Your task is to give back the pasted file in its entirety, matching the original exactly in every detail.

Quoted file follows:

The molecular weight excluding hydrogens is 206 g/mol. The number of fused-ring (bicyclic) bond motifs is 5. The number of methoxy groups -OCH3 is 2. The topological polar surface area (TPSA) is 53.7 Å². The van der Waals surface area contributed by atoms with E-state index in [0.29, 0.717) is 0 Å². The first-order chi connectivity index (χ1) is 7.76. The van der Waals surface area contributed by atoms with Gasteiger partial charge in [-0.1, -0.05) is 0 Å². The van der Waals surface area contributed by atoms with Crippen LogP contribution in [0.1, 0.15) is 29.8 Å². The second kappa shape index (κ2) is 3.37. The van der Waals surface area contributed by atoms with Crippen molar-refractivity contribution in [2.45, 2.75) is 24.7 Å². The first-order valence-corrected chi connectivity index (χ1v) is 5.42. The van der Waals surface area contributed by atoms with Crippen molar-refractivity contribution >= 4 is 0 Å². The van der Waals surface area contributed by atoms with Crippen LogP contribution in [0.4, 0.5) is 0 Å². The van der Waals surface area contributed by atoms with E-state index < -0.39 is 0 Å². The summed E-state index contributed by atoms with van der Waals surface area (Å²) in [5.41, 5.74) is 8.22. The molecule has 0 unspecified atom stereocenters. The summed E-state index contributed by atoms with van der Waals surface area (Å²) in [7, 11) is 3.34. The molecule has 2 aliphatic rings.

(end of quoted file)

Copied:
The molecular weight excluding hydrogens is 206 g/mol. The number of fused-ring (bicyclic) bond motifs is 5. The number of methoxy groups -OCH3 is 2. The topological polar surface area (TPSA) is 53.7 Å². The van der Waals surface area contributed by atoms with E-state index in [0.29, 0.717) is 0 Å². The first-order chi connectivity index (χ1) is 7.76. The van der Waals surface area contributed by atoms with Gasteiger partial charge in [-0.1, -0.05) is 0 Å². The van der Waals surface area contributed by atoms with Crippen LogP contribution in [0.1, 0.15) is 29.8 Å². The second kappa shape index (κ2) is 3.37. The van der Waals surface area contributed by atoms with Crippen molar-refractivity contribution in [2.45, 2.75) is 24.7 Å². The first-order valence-corrected chi connectivity index (χ1v) is 5.42. The van der Waals surface area contributed by atoms with Crippen molar-refractivity contribution >= 4 is 0 Å². The van der Waals surface area contributed by atoms with Crippen LogP contribution in [0.4, 0.5) is 0 Å². The van der Waals surface area contributed by atoms with E-state index < -0.39 is 0 Å². The summed E-state index contributed by atoms with van der Waals surface area (Å²) in [5.41, 5.74) is 8.22. The molecule has 0 unspecified atom stereocenters. The summed E-state index contributed by atoms with van der Waals surface area (Å²) in [7, 11) is 3.34. The molecule has 2 aliphatic rings.